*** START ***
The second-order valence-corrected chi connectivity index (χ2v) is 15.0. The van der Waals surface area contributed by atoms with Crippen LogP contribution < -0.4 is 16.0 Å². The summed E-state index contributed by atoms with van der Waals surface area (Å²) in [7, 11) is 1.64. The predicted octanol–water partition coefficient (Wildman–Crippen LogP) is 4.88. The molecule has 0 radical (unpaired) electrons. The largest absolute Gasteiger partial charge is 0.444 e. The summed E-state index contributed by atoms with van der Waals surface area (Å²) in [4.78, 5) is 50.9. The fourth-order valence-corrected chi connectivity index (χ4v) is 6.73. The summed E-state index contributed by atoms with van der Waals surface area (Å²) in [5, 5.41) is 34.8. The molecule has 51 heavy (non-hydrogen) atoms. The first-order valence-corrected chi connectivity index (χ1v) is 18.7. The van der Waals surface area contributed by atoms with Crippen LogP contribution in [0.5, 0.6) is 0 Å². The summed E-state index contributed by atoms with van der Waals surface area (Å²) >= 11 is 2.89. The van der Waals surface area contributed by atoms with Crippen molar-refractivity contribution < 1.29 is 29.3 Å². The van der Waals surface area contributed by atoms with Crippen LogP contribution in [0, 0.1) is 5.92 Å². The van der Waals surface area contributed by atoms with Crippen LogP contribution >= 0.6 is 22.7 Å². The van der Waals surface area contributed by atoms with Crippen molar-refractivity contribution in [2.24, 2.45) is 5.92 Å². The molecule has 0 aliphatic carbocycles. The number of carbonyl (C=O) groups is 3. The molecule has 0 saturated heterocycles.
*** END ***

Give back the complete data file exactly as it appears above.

The second-order valence-corrected chi connectivity index (χ2v) is 15.0. The van der Waals surface area contributed by atoms with Crippen LogP contribution < -0.4 is 16.0 Å². The summed E-state index contributed by atoms with van der Waals surface area (Å²) in [7, 11) is 1.64. The predicted octanol–water partition coefficient (Wildman–Crippen LogP) is 4.88. The molecule has 0 radical (unpaired) electrons. The largest absolute Gasteiger partial charge is 0.444 e. The summed E-state index contributed by atoms with van der Waals surface area (Å²) in [4.78, 5) is 50.9. The fourth-order valence-corrected chi connectivity index (χ4v) is 6.73. The summed E-state index contributed by atoms with van der Waals surface area (Å²) in [5, 5.41) is 34.8. The molecule has 51 heavy (non-hydrogen) atoms. The first-order valence-corrected chi connectivity index (χ1v) is 18.7. The van der Waals surface area contributed by atoms with Crippen LogP contribution in [0.5, 0.6) is 0 Å². The summed E-state index contributed by atoms with van der Waals surface area (Å²) >= 11 is 2.89. The van der Waals surface area contributed by atoms with Crippen molar-refractivity contribution < 1.29 is 29.3 Å². The van der Waals surface area contributed by atoms with Crippen LogP contribution in [0, 0.1) is 5.92 Å². The van der Waals surface area contributed by atoms with Crippen LogP contribution >= 0.6 is 22.7 Å². The van der Waals surface area contributed by atoms with Crippen molar-refractivity contribution in [2.24, 2.45) is 5.92 Å². The molecule has 0 aliphatic carbocycles. The number of carbonyl (C=O) groups is 3. The molecule has 0 saturated heterocycles.